Directed by Jonah Hill
Starring: Sunny Suljic, Katherine Waterston, Lucas Hedges
Rated R for pervasive language, sexual content, drug and alcohol use, some violent behavior/disturbing images – all involving minors.
Runtime: 1 hour 25 mins.

I fully confess that I am not a skateboarder. Where and when I grew up, they simply didn’t exist. So, when it comes to understanding skateboarding culture, I am at a loss.

Mid90s is writer and director Jonah Hill’s exploration of that culture at a moment in time when both hip hop and skateboarding in Los Angeles had a pirate’s reputation. Antiauthoritarian, flaunting their moves where they weren’t welcome, individuals in the skateboard culture had many similarities to rock and roll in the 1960s. The one exception — they had wheels.

Stevie (Sunny Suljic) is a 13 year old on the edge of adolescence. His home life consists of his older brother, Ian (Lucas Hedges), who uses Stevie as a punching bag, and his mother, Dabney (Katherine Waterston), a struggling single mom and part-time hooker.

Walking home with his mom from the grocery store, Stevie notices some older kids skateboarding outside a local board shop and decides to worm his way into their company. The group consists of Ray (Na-kel Smith), the expletively named F***sh*t (Olan Prenatt), Ruben (Gio Galicia) and Fourth Grade (Ryder McLaughlin).

At first, Stevie just hangs out quietly. When the group finally gives him an invitation, he steals money from his mother to buy his brother’s skateboard. From there, he practices his moves in private to try and keep up with the group. The group’s life involves some dangerous stunts and a willingness to indulge in the skater lifestyle: drugs, sex, alcohol, riding the streets and doing risky stunts that nearly get Stevie killed.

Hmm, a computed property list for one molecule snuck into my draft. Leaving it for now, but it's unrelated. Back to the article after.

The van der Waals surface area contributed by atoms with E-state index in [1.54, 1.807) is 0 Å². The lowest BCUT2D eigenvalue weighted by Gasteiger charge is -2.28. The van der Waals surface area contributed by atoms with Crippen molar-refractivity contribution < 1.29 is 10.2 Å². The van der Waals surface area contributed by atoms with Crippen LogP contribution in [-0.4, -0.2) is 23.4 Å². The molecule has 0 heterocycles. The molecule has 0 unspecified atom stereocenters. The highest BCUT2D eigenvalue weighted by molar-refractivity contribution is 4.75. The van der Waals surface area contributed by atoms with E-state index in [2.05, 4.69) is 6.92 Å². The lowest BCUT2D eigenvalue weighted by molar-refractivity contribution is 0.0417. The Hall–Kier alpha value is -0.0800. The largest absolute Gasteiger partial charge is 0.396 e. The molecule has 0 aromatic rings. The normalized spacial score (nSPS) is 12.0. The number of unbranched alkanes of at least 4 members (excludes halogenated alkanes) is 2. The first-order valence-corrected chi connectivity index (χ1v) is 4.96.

What comes to light is that Stevie’s life has much in common with those of the group members. Though they all come from different races and economic backgrounds, all of them are struggling to survive to manhood.

In Mid90s, Hill’s directorial debut is stripped down. He wanted a strong sense of authenticity to permeate the film. He brought in skilled skaters, some with acting experience (others . . . not so much). He was fortunate enough to find people that could carry out their roles as both skaters and actors without straining the story’s credibility.

In addition, the music is as much a part of the film as the skating. Hill’s goal was to capture skater culture and atmosphere, and you can’t separate skateboarding from the music. In addition to the soundtrack by Trent Reznor and Atticus Ross, the film includes hip hop and rock tracks from bands both famous and not. Samples include A Tribe Called Quest, Jeru the Damaja, Pixies, Gravediggaz, Nirvana and Cypress Hill, to name a few, proof that L.A. in the ’90s had its own underground sound, not to mention the beats that were coming out of Compton and South L.A.

While all this may sound like a tribute to a nostalgic past, Hill pared the writing and directing down to its basic essence, no sentiment allowed. These are struggling young men but they don’t view themselves as boys to be pitied. Rather, they take pride in their survival and their ability to take punches, literal and figurative.

Sometimes they’re even insightful. A conversation with a homeless man in a park. Ray’s poignant council to Stevie. These are moments when life is clear to them, even if their choices may be self-destructive.

Mid90s is a small film, raw in its lifestyle and language. But while Hill may move on to direct bigger projects, he acknowledged that this film was important to him because the subject matter spoke to his own youthful journey and to those who came of age in Los Angeles in the 1990s.

In that sense, it was important for him to get it right, to make sure that he told the story as it was without embellishment. Whether or not you’re into skateboarding, Mid90s finds the humanity within the sport, explores the journey that is manhood and shows how some boys actually survive to tell the story.